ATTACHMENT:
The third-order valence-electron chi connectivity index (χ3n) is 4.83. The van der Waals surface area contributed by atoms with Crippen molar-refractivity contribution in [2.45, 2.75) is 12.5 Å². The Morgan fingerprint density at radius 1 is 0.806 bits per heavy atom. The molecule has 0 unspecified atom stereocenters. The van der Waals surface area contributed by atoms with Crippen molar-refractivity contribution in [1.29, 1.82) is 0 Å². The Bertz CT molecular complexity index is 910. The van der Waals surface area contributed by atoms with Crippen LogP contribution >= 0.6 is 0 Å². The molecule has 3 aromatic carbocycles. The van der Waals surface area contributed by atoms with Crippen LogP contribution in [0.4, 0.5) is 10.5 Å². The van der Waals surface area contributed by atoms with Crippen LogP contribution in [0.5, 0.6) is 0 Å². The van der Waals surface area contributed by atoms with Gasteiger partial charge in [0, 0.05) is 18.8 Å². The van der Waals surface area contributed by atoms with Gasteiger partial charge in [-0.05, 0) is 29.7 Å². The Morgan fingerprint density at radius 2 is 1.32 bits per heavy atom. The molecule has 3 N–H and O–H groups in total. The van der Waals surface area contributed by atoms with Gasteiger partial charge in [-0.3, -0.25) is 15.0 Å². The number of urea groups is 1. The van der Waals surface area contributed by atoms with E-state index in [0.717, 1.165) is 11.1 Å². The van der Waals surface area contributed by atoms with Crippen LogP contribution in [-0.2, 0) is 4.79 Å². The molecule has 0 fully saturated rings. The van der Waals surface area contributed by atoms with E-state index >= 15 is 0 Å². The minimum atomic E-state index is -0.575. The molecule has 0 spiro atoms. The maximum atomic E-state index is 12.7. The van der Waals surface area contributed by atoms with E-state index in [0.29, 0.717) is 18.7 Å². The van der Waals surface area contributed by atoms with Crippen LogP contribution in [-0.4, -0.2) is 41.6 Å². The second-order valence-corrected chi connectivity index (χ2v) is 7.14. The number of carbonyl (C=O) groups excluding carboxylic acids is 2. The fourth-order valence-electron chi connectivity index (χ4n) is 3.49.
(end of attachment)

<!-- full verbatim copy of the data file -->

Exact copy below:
The third-order valence-electron chi connectivity index (χ3n) is 4.83. The van der Waals surface area contributed by atoms with Crippen molar-refractivity contribution in [2.45, 2.75) is 12.5 Å². The Morgan fingerprint density at radius 1 is 0.806 bits per heavy atom. The molecule has 0 unspecified atom stereocenters. The van der Waals surface area contributed by atoms with Crippen molar-refractivity contribution in [1.29, 1.82) is 0 Å². The Bertz CT molecular complexity index is 910. The van der Waals surface area contributed by atoms with Crippen LogP contribution >= 0.6 is 0 Å². The molecule has 3 aromatic carbocycles. The van der Waals surface area contributed by atoms with Crippen LogP contribution in [0.4, 0.5) is 10.5 Å². The van der Waals surface area contributed by atoms with Crippen LogP contribution in [0.5, 0.6) is 0 Å². The van der Waals surface area contributed by atoms with Gasteiger partial charge in [0, 0.05) is 18.8 Å². The van der Waals surface area contributed by atoms with Gasteiger partial charge in [-0.05, 0) is 29.7 Å². The Morgan fingerprint density at radius 2 is 1.32 bits per heavy atom. The molecule has 3 N–H and O–H groups in total. The van der Waals surface area contributed by atoms with Gasteiger partial charge in [-0.3, -0.25) is 15.0 Å². The number of urea groups is 1. The van der Waals surface area contributed by atoms with E-state index in [0.717, 1.165) is 11.1 Å². The van der Waals surface area contributed by atoms with Crippen LogP contribution in [-0.2, 0) is 4.79 Å². The molecule has 0 fully saturated rings. The van der Waals surface area contributed by atoms with E-state index >= 15 is 0 Å². The minimum atomic E-state index is -0.575. The molecule has 0 spiro atoms. The maximum atomic E-state index is 12.7. The van der Waals surface area contributed by atoms with E-state index in [0.29, 0.717) is 18.7 Å². The van der Waals surface area contributed by atoms with Crippen LogP contribution in [-0.4, -0.2) is 41.6 Å². The second-order valence-corrected chi connectivity index (χ2v) is 7.14. The number of carbonyl (C=O) groups excluding carboxylic acids is 2. The fourth-order valence-electron chi connectivity index (χ4n) is 3.49.